When you think about tennis, you might imagine a sport fueled by camaraderie, good sportsmanship, and a spirit of civility. You might even be thinking of joining in the fun by getting started on some tennis lessons or learning about the basics of the sport.
But just because tennis is a wonderful game, doesn’t mean it’s free from scandals. There have been countless scandals in the tennis world, both big and small – ranging from drug test failures to attempted murder. We’re going to look at some of the biggest scandals that have rocked the world of tennis!
What is a tennis scandal?
To start with, what do we mean by scandal?
A scandal is any event or action that causes public outrage. Sometimes scandal is intentional in the media, like how a lot of reality TV is designed to be particularly scandalous. Most of the time, though, scandal is to be avoided. And in a professional sport, that’s certainly the case. Athletes are often personal heroes to their fans, so it can be highly upsetting when they act in a way that people find to be distasteful. It can lead to a loss of fans, or, in some cases, the loss of an entire athletic career.
There are lots of different kinds of scandals in the world of tennis. Match fixing, where a player intentionally loses a game so that gamblers can make money, is a big scandal. Failing a drug test can also cause a big scandal for a player. Sometimes, there has even been violence on the court!
But, as we’ll see in this article, a lot of the biggest tennis scandals happen a far way away from a racquet. What tennis players do in their personal and public lives can create a lasting effect on their reputation and their legacy.
This can include things like evading taxes, speeding, or having affairs.
Scandals Outside of the Law
Let’s start with the scandals that have involved breaking the law!
A good tennis instructor will help teach you the rules of the game. Unfortunately, none of these players seemed to have someone to teach them the rules of society. After all, being an incredible tennis player doesn’t necessarily mean you’re going to be an incredible human being.
Bernard Tomic Speeding Incident
Australia’s Bernard Tomic seemed to have everything – money, an incredible tennis career, and an amazing car. At only 20 years old, he thought he could get away with having a little too much fun with that car.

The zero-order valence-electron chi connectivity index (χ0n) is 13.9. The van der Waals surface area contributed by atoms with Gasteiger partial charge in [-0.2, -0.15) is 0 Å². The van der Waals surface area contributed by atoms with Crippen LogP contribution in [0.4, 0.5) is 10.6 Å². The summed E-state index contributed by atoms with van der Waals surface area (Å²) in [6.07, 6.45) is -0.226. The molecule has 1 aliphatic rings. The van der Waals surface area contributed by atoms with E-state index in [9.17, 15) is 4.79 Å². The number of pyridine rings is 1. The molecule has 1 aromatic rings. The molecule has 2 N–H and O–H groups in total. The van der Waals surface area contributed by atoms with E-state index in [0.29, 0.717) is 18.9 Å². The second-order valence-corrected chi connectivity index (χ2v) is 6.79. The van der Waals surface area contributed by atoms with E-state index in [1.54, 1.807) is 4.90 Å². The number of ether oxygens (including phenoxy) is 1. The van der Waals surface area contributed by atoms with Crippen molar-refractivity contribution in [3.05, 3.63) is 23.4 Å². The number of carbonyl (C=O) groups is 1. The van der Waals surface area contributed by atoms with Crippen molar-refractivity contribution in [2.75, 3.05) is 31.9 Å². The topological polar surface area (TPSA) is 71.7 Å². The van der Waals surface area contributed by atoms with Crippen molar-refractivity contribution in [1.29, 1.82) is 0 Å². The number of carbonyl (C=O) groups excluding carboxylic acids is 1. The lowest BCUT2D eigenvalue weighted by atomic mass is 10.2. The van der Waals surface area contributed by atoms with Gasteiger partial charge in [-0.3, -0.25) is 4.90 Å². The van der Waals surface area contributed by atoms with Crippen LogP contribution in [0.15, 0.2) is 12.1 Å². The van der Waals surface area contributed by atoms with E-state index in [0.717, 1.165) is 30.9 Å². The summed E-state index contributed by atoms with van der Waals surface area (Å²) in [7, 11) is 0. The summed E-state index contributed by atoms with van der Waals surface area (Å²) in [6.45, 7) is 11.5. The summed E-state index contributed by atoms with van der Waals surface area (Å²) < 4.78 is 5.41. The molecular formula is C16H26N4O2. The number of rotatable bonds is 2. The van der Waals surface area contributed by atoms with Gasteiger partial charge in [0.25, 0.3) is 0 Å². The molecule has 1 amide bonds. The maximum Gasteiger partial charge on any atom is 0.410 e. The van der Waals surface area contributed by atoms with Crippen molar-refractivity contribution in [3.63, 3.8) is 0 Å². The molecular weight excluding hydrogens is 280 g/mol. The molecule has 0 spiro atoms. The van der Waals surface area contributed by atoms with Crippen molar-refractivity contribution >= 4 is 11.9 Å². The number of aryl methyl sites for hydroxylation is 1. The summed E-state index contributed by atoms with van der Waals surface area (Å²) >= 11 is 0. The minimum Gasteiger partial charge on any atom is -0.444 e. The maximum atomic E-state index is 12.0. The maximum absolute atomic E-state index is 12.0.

But in 2013, in Queensland, Police pulled Tomic over after they caught him going 78 km/h in a 60 km/h zone. Talk about reckless! In addition to a ticket, Tomic ended up losing his license over it. After all, he was already in trouble over previous traffic offenses.
He might’ve been upset about the whole affair, but Tomic is lucky. When you’re racing at those speeds, losing your license is one of the better things that can go wrong.
Wayne Odesnik Smuggling
Not surprisingly, taking performance-enhancing drugs is a bad idea if you’re a professional tennis player. We’ll get into a whole section of prominent players who’ve tested positive on drug tests, but for right now let’s just say that messing with drugs can easily get you a ban from playing professional tennis.
Wayne Odesnik is a little different from other players who’ve gotten bans for testing positive for drugs. In 2010, he received a ban when he was caught smuggling Human Growth Hormone into Australia. At the time, he denied he was using it. But eventually in 2015 he did test positive for steroids, which effectively ended his career.
Boris Becker Goes to Jail
There are a lot of reasons to start taking tennis lessons. You can get in great shape, make friends, and learn the love of a new sport. In fact, there are more benefits to playing tennis than we can list here – but you can look for yourself at this article.
Of all the reasons people take up this fun sport, not many are thinking about money. Not a lot of players have their eyes on the US Open, for instance. However, for elite players at the top of their game, there is a lot of money that can be made on the court. Prize money, corporate sponsorships, government funding – there are a lot of ways that a great player can make a healthy living off of tennis. For instance, Serena Williams has often been the highest paid female athlete in the world.
Unfortunately, all that money can sometimes mean that they get greedy. Some players will even break the law to make money.
If you’re looking for controversial tennis players, look no farther than Boris Becker.
Boris Becker - Tax Evasion